For P. damicornis, initial survival (up to t = 3) was also comparatively low in the shallows compared to the deep. Shallow specimens, which included C42a controls and C33a controls and transplants (DS), exhibiting significantly lower survival (32, 33, 6% respectively) compared to deep controls (C33a DD; 85%) and shallow to deep transplants (SD C33a or C42a; >90%) (Fig. 4b, SS and DS vs. DD and SD, p = 0.001; Table S1). Importantly, within depth, specimens with C33a that were transplanted from the deep to the shallow experienced significantly higher mortality compared to local shallow controls (DS vs. SS, p = 0.001, Table S1) but transplantation in the opposite direction did not negatively influence survival (C33a SD not significant from DD; Table S1). Up to t = 6, survival rates of deep P. damicornis were between 39–56% irrespective of treatment. Although no colonies were visibly bleached at t = 7, significant post-bleaching mortality occurred but only in transplanted (SD) individuals (C33a and C42a). Deep C33a controls (DD) were stable (t = 5 to 8) with no bleaching related mortality (Fig. 4b, Table S1).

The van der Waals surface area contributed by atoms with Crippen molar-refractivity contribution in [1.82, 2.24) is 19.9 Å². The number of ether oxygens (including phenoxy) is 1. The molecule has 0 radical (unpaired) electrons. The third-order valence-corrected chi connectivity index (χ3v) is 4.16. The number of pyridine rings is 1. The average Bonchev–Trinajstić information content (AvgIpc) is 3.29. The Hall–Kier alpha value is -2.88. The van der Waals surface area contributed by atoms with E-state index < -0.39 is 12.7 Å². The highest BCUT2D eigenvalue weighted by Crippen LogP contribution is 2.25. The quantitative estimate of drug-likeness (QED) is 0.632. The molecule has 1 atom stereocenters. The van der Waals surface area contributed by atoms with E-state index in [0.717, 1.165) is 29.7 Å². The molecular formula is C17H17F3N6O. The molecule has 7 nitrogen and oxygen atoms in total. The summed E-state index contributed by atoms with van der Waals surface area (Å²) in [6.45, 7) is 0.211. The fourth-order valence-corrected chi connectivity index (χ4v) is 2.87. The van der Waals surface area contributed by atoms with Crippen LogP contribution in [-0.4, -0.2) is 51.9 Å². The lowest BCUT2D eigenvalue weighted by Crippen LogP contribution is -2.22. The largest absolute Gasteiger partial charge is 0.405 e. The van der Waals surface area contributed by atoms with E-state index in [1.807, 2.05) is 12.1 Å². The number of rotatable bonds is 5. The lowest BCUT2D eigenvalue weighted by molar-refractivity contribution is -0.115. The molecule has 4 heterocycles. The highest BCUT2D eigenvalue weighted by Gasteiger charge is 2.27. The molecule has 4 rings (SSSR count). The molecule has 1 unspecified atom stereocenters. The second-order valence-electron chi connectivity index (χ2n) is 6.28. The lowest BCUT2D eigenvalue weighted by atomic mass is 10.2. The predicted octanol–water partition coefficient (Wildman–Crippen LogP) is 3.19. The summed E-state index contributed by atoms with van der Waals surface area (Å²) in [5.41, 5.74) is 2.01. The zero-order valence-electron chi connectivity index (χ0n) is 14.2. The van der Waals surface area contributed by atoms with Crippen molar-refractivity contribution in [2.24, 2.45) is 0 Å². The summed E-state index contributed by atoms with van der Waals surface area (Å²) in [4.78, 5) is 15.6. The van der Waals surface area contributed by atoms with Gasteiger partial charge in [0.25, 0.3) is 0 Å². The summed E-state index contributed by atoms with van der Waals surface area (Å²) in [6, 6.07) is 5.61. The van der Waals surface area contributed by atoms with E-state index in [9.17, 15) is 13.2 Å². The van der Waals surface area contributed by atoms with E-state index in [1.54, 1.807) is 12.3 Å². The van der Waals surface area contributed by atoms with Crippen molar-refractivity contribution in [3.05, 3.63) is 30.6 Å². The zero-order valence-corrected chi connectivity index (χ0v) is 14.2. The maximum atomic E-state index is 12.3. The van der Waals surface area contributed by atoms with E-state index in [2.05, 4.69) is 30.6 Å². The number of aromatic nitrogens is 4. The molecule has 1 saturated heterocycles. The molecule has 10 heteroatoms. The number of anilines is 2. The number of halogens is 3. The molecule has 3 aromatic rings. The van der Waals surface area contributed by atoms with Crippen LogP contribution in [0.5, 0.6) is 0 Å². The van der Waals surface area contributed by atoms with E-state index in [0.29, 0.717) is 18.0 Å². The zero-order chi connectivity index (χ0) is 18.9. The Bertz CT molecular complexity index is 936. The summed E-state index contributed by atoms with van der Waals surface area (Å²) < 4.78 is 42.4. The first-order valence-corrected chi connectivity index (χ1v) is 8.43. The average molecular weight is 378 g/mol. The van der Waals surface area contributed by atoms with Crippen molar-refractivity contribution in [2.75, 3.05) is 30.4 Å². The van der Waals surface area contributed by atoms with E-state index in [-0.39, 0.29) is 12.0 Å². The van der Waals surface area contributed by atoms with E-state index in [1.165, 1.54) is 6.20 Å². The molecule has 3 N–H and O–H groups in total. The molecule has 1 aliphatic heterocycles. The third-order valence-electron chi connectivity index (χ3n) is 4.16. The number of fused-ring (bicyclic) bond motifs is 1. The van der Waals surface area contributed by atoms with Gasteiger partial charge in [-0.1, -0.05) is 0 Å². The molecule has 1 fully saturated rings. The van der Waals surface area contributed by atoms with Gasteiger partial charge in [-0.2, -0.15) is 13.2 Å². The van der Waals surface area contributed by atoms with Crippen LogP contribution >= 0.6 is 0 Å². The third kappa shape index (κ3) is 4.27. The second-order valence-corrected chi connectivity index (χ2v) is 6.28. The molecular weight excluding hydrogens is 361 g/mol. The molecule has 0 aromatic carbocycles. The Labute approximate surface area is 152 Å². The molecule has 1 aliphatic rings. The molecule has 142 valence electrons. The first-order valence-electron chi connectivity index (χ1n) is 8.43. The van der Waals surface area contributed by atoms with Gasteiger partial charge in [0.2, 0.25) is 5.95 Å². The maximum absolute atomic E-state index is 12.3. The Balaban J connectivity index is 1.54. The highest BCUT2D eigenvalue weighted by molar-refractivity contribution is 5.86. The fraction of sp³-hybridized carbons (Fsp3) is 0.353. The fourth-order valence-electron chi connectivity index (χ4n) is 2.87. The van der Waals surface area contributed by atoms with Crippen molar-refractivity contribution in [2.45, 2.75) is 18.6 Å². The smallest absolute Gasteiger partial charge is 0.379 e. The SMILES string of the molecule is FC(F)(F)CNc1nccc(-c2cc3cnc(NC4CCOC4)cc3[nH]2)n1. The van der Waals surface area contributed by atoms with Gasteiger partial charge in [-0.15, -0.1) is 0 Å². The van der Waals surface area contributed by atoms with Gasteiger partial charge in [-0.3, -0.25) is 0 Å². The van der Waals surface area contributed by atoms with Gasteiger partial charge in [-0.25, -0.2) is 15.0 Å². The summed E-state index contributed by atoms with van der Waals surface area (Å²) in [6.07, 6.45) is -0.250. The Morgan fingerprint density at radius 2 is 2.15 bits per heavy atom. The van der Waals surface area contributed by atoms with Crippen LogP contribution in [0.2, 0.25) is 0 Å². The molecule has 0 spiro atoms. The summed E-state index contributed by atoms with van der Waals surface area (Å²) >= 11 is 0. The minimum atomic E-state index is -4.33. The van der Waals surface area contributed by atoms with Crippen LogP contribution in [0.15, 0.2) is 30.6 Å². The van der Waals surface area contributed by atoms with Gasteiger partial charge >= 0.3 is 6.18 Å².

Mortality of S. pistillata was linked to symbiont type and treatment. Colonies with C8a underwent no mortality from transplantation or bleaching (Fig. 4c; Table S1). Controls with shallow-specialists C35a (SS) exhibited significantly higher mortality than transplants to the deep (SD) at t = 3 (Fig. 4c, p = 0.027; Table S1), while no significant differences were observed among between shallow controls (SS) and shallow transplants (SD) for C78a (Fig. 4c; Table S1). Transplanted deep-specialist C79 (DS) exhibited significantly lower survival than controls (DD, Fig. 4c, p = 0.001; Table S1). In comparison to the other coral species, initial post-transplant survival (t = 1 to 3) in S. pistillata was relatively high with overall 59–100% survival in the shallows and 78–100% in the deep. Survival remained largely stable up to t = 7, after which 100% S. pistillata with symbionts C79 or C35a were visibly bleached and experienced high post-bleaching mortality. Deep C79 controls (DD) and transplanted (SD) C35a experienced 56 and 97% post-bleaching mortality respectively whereas those with C78a or C8a neither bleached nor died.
Host protein content